A third of highways sector not tackling mental ill health
17th December 2019
The Thriving at Work Mental Health Survey Report, published last month by Safer Highways, has revealed that just five of the 100 organisations that have completed its benchmarking exercise since the survey's launch in June 2019 are working towards meeting any of the ten standards set out in the Thriving at Work Report. Only four are meeting one.
The independent review, published in 2017 and led by Lord Dennis Stevenson and Paul Farmer, chair of the National Health Service (NHS) Mental Health Taskforce, found that poor mental health costs employers up to £42bn a year with an annual cost to the UK economy of £99bn.
The review set out a framework for all UK employers, regardless of their size or industry, to improve workplace mental health. These 'core standards' are:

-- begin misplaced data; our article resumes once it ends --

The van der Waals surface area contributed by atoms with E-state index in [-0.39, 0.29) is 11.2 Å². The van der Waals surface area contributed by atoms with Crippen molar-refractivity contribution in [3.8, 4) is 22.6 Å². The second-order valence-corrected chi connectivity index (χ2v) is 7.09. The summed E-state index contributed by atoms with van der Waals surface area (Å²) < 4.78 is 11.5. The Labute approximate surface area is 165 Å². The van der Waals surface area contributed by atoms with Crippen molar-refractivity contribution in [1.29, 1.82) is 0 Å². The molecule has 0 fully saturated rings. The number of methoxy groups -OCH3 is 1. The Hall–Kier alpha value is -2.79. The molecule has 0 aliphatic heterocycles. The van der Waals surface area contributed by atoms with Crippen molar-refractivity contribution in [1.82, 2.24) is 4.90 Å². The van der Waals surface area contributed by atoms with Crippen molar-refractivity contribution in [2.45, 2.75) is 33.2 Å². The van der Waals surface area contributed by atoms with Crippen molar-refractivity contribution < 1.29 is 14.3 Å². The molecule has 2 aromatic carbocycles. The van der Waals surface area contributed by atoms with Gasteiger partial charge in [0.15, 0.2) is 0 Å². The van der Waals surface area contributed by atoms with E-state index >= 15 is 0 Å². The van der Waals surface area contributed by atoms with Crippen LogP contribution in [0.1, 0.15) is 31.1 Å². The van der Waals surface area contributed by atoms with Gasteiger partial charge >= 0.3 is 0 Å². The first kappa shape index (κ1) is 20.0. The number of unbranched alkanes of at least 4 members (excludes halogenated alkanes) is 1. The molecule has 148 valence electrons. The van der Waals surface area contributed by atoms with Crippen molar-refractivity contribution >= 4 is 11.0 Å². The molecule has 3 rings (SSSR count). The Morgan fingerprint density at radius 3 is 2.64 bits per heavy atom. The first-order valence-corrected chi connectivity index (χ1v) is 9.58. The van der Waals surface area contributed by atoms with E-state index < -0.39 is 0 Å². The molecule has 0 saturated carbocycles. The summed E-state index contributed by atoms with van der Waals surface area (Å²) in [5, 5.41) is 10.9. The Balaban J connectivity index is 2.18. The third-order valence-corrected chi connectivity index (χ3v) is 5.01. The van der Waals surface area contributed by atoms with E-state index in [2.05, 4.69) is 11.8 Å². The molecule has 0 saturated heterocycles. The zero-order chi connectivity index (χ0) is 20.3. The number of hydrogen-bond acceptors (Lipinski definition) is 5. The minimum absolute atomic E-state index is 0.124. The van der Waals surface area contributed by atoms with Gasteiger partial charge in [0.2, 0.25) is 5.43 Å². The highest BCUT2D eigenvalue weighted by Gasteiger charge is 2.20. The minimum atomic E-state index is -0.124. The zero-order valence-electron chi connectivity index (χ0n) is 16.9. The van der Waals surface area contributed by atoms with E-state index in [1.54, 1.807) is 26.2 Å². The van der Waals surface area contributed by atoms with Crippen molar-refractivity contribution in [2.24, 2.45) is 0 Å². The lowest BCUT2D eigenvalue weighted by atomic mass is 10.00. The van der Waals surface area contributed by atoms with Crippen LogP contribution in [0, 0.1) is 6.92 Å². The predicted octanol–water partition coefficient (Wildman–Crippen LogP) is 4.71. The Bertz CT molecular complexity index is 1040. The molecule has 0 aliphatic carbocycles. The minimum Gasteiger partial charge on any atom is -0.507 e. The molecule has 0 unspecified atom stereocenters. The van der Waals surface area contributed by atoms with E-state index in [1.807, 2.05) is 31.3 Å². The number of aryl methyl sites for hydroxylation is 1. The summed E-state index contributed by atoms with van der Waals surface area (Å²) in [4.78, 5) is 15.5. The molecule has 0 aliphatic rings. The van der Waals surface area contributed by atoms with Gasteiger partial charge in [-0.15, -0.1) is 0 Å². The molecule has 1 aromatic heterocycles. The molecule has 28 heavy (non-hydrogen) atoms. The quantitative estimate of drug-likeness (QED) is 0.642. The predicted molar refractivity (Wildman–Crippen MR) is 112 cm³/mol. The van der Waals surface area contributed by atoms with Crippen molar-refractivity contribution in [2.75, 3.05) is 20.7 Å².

implement a mental health at work plan;
develop mental health awareness among employees;
encourage open conversations about mental health and available support;
provide good working conditions and ensure employees have a healthy work-life balance;
promote effective people management through line managers and supervisors and monitor employee mental health and wellbeing;
increase transparency and accountability through internal and external reporting;
improve the disclosure process; and
ensure provision of tailored in-house mental health support and signposting to clinical help.
The survey also found that 31% of respondents do not have a mental health strategy in place, while almost a fifth admitted to not providing employees with good working conditions to ensure they have a healthy work-life balance.
A third of participants said their organisation does not have a health and wellbeing lead at board or senior leadership level.
Collectively the highways sector, through principal and tertiary contractors, employs almost a quarter of a million people -- most of whom are men. Statistically, one-in-four men will suffer some form of mental illness in their lives.